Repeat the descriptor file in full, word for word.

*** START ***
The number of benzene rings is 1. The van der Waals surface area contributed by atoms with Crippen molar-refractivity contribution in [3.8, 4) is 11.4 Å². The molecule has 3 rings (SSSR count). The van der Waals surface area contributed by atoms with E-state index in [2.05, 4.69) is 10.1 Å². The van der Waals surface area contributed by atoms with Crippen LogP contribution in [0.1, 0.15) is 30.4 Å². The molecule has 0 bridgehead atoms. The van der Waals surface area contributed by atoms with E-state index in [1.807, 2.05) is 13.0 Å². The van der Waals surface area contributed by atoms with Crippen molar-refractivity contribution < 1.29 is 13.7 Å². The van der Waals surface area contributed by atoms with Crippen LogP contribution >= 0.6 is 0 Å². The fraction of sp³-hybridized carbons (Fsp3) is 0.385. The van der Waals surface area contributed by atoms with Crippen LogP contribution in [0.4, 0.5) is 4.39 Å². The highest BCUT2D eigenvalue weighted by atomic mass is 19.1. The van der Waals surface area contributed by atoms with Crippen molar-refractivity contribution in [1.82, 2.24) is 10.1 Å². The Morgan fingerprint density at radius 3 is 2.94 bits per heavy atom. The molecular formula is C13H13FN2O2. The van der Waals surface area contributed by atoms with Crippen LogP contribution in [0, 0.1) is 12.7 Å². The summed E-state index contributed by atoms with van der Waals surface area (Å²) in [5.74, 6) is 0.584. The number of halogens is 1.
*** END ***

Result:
The number of benzene rings is 1. The van der Waals surface area contributed by atoms with Crippen molar-refractivity contribution in [3.8, 4) is 11.4 Å². The molecule has 3 rings (SSSR count). The van der Waals surface area contributed by atoms with E-state index in [2.05, 4.69) is 10.1 Å². The van der Waals surface area contributed by atoms with Crippen LogP contribution in [0.1, 0.15) is 30.4 Å². The molecule has 0 bridgehead atoms. The van der Waals surface area contributed by atoms with E-state index in [1.807, 2.05) is 13.0 Å². The van der Waals surface area contributed by atoms with Crippen molar-refractivity contribution < 1.29 is 13.7 Å². The van der Waals surface area contributed by atoms with Crippen LogP contribution >= 0.6 is 0 Å². The fraction of sp³-hybridized carbons (Fsp3) is 0.385. The van der Waals surface area contributed by atoms with Crippen LogP contribution in [0.4, 0.5) is 4.39 Å². The highest BCUT2D eigenvalue weighted by atomic mass is 19.1. The van der Waals surface area contributed by atoms with Crippen molar-refractivity contribution in [1.82, 2.24) is 10.1 Å². The Morgan fingerprint density at radius 3 is 2.94 bits per heavy atom. The molecular formula is C13H13FN2O2. The van der Waals surface area contributed by atoms with Crippen LogP contribution in [0, 0.1) is 12.7 Å². The summed E-state index contributed by atoms with van der Waals surface area (Å²) in [5.74, 6) is 0.584. The number of halogens is 1.